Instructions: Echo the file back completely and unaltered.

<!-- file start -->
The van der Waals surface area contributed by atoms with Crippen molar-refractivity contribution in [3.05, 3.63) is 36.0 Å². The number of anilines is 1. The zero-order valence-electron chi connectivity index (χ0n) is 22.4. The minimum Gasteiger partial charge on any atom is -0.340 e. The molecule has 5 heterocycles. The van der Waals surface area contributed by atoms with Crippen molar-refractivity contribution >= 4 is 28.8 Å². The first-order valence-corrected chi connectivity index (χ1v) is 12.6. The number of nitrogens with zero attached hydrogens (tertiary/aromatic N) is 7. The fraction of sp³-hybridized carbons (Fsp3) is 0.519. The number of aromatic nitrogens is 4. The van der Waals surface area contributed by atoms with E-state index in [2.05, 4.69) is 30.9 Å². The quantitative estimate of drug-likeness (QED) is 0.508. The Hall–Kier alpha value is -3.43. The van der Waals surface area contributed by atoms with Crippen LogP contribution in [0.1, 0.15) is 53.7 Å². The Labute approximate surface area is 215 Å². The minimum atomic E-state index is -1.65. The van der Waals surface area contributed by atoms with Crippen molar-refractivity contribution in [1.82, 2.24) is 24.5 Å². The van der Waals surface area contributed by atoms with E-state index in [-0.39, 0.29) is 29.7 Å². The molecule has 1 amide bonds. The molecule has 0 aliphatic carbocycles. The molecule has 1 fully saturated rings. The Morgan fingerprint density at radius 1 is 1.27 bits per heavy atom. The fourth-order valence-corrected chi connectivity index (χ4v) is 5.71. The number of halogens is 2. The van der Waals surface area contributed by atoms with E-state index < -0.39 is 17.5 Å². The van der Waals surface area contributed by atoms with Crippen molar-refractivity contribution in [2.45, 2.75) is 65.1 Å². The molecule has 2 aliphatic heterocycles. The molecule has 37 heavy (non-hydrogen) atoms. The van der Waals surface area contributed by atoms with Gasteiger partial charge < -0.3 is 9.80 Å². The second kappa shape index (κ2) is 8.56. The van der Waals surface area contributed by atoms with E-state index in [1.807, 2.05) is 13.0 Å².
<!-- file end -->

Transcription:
The van der Waals surface area contributed by atoms with Crippen molar-refractivity contribution in [3.05, 3.63) is 36.0 Å². The number of anilines is 1. The zero-order valence-electron chi connectivity index (χ0n) is 22.4. The minimum Gasteiger partial charge on any atom is -0.340 e. The molecule has 5 heterocycles. The van der Waals surface area contributed by atoms with Crippen molar-refractivity contribution >= 4 is 28.8 Å². The first-order valence-corrected chi connectivity index (χ1v) is 12.6. The number of nitrogens with zero attached hydrogens (tertiary/aromatic N) is 7. The fraction of sp³-hybridized carbons (Fsp3) is 0.519. The number of aromatic nitrogens is 4. The van der Waals surface area contributed by atoms with E-state index in [2.05, 4.69) is 30.9 Å². The quantitative estimate of drug-likeness (QED) is 0.508. The Hall–Kier alpha value is -3.43. The van der Waals surface area contributed by atoms with Crippen LogP contribution in [0.1, 0.15) is 53.7 Å². The Labute approximate surface area is 215 Å². The minimum atomic E-state index is -1.65. The van der Waals surface area contributed by atoms with Crippen molar-refractivity contribution in [1.82, 2.24) is 24.5 Å². The van der Waals surface area contributed by atoms with E-state index in [-0.39, 0.29) is 29.7 Å². The molecule has 1 amide bonds. The molecule has 0 aliphatic carbocycles. The molecule has 1 fully saturated rings. The Morgan fingerprint density at radius 1 is 1.27 bits per heavy atom. The fourth-order valence-corrected chi connectivity index (χ4v) is 5.71. The number of halogens is 2. The van der Waals surface area contributed by atoms with E-state index < -0.39 is 17.5 Å². The van der Waals surface area contributed by atoms with Crippen molar-refractivity contribution in [2.45, 2.75) is 65.1 Å². The molecule has 2 aliphatic heterocycles. The molecule has 37 heavy (non-hydrogen) atoms. The van der Waals surface area contributed by atoms with Gasteiger partial charge < -0.3 is 9.80 Å². The second kappa shape index (κ2) is 8.56. The van der Waals surface area contributed by atoms with E-state index in [1.807, 2.05) is 13.0 Å².